The bill creates new reporting requirements for insurers and claimant attorneys relating to claims in which an assignment of benefits is obtained."

The entire bill language, full staff analyses and bill history can be found here.

HB 1421 was sponsored by Representatives Jamie Grant and Rene Plasencia. The summary staff analysis is as follows:

"Current statute provides that an insurance policy may be assignable, or not assignable, as provided by its terms. Florida courts have held that an insurance policy may prohibit a pre-loss assignment of benefits; however, the courts have also held that an insurance policy may not prohibit a post-loss assignment. The bill codifies the case law that bars a residential property insurance policy from restricting the assignment of post-loss benefits.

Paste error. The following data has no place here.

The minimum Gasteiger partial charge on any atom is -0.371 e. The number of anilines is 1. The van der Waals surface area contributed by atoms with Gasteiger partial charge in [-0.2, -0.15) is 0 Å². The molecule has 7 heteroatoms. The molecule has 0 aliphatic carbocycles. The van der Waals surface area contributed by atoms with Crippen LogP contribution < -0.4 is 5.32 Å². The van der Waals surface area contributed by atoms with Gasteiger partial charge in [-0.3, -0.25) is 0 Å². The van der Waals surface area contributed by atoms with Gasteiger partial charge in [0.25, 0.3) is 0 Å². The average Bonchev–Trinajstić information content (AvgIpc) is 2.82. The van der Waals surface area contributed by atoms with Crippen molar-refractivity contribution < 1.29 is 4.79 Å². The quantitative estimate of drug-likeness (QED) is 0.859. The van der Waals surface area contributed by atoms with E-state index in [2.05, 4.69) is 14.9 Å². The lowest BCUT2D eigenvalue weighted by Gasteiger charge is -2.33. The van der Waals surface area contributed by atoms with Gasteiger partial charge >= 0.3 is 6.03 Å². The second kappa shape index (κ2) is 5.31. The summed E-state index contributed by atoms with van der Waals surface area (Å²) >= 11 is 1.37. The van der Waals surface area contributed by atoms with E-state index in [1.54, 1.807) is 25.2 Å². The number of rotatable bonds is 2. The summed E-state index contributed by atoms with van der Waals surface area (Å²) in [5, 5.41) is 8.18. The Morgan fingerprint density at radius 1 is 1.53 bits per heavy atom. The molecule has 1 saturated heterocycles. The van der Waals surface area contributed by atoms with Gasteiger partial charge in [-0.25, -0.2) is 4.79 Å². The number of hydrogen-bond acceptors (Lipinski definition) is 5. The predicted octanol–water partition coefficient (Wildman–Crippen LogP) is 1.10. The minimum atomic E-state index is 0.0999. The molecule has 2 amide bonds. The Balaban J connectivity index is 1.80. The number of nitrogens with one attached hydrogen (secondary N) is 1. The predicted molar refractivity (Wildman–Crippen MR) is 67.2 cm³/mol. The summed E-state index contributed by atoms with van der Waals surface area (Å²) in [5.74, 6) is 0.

In addition, the bill defines “assignment agreement” and establishes requirements related to the execution, validity, effect, and enforcement of an assignment agreement. Specifically, the bill requires a written agreement, a 7-day period within which the policyholder may rescind the agreement, an estimate of services, notice to the insurer when an assignment agreement has been executed, and notice to the policyholder regarding the legal implications of an assignment agreement. The bill prohibits specified fees in connection with an assignment agreement and prohibits an assignment agreement from altering a policy provision related to managed repair. The bill transfers certain duties of the insurance contract to the assignee which must be carried out before a lawsuit may be filed and duties that shift the burden to the assignee to prove why failure to carry out the duties has not limited the insurer’s ability to perform under the contract. The bill also limits an assignee’s ability to recover certain costs directly from the policyholder. The new requirements apply to assignment agreements executed after July 1, 2017.